One of the big disappointments with the Coalition from an economic perspective is its evident inability to articulate and enact a meaningful agenda for “supply-side reform”. Supply-side economics is just a poshed up term for a fairly simple idea – that governments can help the economy grow by removing the disincentives to business expansion, or, in other words, by staying out of the way and ensuring adequate, affordable infrastructure.
Yet as the Government wrestles, often ineffectually, with the deficit, the banking system, the schools programme and welfare reform, Britain’s numerous other supply-side deficiencies have gone largely unaddressed.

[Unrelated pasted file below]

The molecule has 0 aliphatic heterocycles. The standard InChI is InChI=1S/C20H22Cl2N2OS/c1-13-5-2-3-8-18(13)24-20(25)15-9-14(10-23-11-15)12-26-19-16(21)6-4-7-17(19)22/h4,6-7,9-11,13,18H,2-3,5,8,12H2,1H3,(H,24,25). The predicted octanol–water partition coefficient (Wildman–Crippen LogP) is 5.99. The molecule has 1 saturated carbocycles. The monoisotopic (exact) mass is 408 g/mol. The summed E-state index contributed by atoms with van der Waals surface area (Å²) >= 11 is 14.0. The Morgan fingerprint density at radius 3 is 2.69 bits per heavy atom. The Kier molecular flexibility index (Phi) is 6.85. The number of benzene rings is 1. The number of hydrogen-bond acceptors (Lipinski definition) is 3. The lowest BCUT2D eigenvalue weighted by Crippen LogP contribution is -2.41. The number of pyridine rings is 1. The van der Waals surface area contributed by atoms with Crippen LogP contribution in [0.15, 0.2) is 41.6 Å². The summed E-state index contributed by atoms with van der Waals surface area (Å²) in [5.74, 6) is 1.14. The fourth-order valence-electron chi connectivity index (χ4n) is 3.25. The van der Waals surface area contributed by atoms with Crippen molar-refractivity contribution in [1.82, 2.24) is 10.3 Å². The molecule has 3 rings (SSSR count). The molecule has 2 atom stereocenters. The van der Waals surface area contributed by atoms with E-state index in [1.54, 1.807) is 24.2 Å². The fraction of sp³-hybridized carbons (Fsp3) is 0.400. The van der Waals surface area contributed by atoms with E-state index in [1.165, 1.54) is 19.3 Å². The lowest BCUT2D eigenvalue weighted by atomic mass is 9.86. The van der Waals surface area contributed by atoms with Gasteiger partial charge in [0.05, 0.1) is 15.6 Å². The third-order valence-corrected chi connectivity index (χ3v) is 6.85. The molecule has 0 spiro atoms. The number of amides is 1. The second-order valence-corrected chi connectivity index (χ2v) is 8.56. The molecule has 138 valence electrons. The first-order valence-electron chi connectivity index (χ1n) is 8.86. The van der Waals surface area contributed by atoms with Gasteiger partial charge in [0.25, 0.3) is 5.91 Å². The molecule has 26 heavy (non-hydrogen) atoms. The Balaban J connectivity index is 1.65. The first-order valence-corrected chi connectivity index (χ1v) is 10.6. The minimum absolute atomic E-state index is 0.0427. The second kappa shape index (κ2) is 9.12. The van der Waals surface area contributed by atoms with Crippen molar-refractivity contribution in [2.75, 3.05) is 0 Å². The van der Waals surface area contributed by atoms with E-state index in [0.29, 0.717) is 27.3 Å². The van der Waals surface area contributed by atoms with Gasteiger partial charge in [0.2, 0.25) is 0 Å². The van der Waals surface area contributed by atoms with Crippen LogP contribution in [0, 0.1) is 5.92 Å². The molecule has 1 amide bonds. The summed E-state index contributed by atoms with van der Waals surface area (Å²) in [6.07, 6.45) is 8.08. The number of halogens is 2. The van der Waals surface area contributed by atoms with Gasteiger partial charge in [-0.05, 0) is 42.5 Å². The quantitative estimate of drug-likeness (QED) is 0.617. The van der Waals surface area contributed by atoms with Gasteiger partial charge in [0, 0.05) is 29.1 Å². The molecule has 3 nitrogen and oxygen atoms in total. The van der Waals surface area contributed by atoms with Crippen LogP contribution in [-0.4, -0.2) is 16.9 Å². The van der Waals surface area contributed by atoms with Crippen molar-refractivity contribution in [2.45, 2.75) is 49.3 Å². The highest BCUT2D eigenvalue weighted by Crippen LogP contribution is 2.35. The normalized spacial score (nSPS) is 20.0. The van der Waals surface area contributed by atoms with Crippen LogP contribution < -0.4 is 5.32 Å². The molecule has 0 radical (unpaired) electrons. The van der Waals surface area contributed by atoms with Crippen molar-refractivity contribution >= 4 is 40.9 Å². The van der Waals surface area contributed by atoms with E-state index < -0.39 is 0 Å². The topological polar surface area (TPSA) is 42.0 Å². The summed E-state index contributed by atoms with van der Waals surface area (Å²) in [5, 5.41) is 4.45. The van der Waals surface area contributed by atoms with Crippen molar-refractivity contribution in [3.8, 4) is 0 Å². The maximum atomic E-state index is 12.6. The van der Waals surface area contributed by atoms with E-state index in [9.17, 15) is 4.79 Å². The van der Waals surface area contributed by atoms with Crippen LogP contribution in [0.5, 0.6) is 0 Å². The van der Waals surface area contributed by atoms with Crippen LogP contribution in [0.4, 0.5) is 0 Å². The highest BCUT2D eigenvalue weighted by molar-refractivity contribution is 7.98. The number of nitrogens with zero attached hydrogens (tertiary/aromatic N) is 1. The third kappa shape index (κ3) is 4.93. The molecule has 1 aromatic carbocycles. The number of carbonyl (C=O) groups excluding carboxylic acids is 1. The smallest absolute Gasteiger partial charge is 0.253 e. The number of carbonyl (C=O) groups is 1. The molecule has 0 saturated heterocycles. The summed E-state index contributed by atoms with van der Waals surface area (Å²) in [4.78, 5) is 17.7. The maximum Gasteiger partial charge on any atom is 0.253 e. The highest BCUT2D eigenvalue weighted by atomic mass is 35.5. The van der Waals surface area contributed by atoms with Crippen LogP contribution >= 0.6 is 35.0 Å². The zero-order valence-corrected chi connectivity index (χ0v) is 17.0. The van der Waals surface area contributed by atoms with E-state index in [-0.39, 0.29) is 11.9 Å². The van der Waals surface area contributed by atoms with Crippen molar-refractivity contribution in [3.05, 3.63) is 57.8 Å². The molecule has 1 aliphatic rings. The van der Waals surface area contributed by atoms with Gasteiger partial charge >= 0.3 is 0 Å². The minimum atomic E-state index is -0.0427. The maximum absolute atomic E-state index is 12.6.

The Government promised to reduce the regulatory burden on business; in fact it has gone up. It also promised to make the tax system simpler, but it has become more complex.
We should, by now, have been well on the way to at least the promise of overall reductions in the tax burden on the economy; in the event, further tax rises the other side of the election now seem a certainty. Barriers to housing and other forms of development were supposed to have been removed, yet confronted by vested interest, ministers have backed off.
Nowhere is this lack of progress in establishing the building blocks for a more productive and prosperous economy more apparent than in energy policy, which for decades has never been anything other than a hopeless mess but is now in danger of transmogrifying into an unmitigated disaster.